"The new subsidy data comes as the Senate continues floor debate this week on a new five-year farm bill. The House bill is expected to go to the floor next month.

Despite an estimated $24 billion in savings in the Senate bill and $40 billion in the House, the new farm bills preserve several Depression-era subsidy programs like price supports for American sugar growers and limits on sugar imports. The bills also create subsidies for Southern peanut and rice farmers.

The most significant change in both the House and Senate bills is the end of direct payments, which cost taxpayers about $5 billion a year.

Both the House and Senate bills would use the savings from eliminating direct payments to increase financing for crop insurance, a federally subsidized program that pays 62 percent of the premiums for farmers and covers decreases in crop yields or revenue. About $1.3 billion a year is paid to 15 insurance companies to sell and process the policies.

The program has grown in the past few years, and last year paid out record amounts because of the worst drought in 50 years. Research by an Iowa State University economist, Bruce A. Babcock, that was financed by the Environmental Working Group, found that the payouts were mostly a result of policies that guarantee farmers a portion of their projected revenue, rather than coverage that pays them for their damaged crops.

The new farm bills would increase the crop insurance programs by $9 billion and include an additional subsidy called the “shallow loss” program, which would cover farmers for modest crop yields or declines in prices.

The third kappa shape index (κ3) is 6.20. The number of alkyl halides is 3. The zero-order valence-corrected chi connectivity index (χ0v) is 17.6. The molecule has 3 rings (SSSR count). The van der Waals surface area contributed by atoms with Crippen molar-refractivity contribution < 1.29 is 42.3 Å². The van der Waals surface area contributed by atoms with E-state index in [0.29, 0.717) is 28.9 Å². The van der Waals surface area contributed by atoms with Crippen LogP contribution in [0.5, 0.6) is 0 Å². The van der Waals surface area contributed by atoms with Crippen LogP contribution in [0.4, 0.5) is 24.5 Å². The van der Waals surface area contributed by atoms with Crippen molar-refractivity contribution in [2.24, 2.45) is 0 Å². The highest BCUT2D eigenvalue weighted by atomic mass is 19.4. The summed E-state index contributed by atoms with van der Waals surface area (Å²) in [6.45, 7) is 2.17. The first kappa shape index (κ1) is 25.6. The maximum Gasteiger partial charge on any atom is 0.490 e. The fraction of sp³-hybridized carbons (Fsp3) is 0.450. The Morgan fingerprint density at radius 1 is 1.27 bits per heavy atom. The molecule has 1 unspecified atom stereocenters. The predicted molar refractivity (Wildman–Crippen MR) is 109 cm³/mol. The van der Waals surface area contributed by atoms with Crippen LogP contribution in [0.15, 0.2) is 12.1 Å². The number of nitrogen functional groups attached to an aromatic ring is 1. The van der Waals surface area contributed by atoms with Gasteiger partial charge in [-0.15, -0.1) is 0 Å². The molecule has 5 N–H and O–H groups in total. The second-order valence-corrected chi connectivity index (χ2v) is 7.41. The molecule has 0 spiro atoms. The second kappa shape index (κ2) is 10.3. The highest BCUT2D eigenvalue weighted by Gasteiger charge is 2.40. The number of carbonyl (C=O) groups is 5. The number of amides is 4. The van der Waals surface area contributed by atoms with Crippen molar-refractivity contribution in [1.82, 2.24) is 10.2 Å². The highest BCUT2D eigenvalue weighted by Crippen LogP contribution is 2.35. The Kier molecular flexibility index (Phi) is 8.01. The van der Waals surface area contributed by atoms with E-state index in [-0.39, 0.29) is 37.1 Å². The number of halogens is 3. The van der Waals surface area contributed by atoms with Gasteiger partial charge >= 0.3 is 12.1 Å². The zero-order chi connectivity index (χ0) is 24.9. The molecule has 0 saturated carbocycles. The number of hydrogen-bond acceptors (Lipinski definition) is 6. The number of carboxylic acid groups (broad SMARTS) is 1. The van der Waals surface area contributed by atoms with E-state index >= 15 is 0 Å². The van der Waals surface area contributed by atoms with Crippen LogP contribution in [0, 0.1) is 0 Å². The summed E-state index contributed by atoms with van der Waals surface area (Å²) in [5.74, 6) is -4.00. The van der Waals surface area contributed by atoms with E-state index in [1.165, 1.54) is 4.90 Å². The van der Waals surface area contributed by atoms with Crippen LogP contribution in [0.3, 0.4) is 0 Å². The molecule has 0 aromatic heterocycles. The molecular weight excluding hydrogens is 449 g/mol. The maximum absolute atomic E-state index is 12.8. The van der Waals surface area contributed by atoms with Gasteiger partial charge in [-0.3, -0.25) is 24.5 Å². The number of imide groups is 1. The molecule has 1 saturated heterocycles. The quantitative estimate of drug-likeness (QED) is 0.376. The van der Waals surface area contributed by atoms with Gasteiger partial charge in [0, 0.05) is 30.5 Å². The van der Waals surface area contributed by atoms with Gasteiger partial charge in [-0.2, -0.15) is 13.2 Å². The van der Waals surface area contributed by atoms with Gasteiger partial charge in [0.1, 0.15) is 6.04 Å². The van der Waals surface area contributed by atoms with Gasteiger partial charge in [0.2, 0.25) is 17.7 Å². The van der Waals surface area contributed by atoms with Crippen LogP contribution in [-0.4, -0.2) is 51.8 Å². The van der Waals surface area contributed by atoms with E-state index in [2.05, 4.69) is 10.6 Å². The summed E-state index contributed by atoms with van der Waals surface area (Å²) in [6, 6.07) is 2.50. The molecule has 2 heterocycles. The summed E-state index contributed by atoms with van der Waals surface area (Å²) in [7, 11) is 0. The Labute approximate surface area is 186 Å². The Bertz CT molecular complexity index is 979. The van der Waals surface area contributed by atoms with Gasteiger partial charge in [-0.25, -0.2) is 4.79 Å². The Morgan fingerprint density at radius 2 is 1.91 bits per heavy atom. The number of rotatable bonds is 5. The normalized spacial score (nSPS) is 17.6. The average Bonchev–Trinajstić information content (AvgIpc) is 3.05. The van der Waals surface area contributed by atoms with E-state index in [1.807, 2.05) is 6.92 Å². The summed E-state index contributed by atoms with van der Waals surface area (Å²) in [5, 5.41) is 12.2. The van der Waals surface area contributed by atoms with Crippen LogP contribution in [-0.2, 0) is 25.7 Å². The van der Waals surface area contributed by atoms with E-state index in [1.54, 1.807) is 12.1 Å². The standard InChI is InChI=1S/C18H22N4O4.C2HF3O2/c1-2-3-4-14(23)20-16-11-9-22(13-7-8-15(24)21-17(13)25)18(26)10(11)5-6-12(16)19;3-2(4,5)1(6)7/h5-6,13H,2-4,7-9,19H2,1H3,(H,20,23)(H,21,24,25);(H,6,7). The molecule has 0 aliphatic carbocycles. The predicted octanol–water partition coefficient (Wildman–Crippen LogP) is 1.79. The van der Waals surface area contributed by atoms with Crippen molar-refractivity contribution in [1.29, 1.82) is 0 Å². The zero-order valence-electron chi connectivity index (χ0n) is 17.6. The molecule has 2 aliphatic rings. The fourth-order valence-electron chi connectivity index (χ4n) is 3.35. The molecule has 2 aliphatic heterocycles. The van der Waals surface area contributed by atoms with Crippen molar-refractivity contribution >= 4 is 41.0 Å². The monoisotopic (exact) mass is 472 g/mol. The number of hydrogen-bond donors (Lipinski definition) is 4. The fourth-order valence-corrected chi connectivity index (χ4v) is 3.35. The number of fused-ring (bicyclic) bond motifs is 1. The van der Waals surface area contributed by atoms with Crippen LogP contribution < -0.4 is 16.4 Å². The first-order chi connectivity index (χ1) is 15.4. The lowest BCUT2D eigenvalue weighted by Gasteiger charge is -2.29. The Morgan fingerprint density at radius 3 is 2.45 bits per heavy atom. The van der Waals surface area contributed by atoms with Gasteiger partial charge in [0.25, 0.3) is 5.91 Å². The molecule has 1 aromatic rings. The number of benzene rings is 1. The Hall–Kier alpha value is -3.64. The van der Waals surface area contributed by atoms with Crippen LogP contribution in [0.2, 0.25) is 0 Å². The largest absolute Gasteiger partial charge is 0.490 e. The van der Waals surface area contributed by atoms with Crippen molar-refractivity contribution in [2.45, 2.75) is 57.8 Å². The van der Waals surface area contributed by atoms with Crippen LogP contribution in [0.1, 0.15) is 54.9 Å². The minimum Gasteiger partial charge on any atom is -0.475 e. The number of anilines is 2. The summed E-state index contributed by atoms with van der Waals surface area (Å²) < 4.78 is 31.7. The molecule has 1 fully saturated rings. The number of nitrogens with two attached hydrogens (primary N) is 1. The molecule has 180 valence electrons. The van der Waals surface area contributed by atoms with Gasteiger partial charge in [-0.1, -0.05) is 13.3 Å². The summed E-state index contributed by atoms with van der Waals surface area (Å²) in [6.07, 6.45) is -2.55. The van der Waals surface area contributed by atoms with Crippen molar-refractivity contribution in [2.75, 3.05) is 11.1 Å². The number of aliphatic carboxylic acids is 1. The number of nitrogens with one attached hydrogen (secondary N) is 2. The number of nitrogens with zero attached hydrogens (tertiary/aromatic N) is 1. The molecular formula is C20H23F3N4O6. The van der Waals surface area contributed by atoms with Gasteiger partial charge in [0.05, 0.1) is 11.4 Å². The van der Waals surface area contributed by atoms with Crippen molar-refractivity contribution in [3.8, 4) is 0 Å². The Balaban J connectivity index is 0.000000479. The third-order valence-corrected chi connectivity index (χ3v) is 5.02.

Several conservative groups, including the Heritage Foundation and the American Enterprise Institute, as well as environmental organizations including the Environmental Working Group, oppose crop insurance subsidies, which they say amount to income protection, rather than protection against crop losses from drought or natural disasters. The Obama administration has called for cuts to all of the farm subsidies including the crop insurance program. snip

So the jerk Honorable Congressman with the massive crop subsidies just wants to guarantee his income. Maybe we ought to impose a requirement that he, personally, actually work on his farm to receive those hundreds of thousands of guaranteed income every year.

Here is a link that might be useful: link


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RE: Food Stamps on the chopping block

  • Posted by ohiomom 3rdrockfromthesun (My Page) on
    Thu, May 23, 13 at 20:34

" Maybe we ought to impose a requirement that he, personally, actually work on his farm to receive those hundreds of thousands of guaranteed income every year."

Works for me :)


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RE: Food Stamps on the chopping block

In the past our work requirements of various social programs were discriminatory.

Many would get waivers if they had kids, claimed to have health issues, or had transportation issues.

Some used the workfare style programs as a source of free labor.

Unemployment requires work searches as well, yet many we know collected 99 weeks of unemployment. They simply didn't try very hard to find work.

Once their 99 weeks ran out, many we know found or created work within days.

Some of the only strictly monitored and enforced work and work search requirements we've seen are those of some of the temporary and homeless housing programs.


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RE: Food Stamps on the chopping block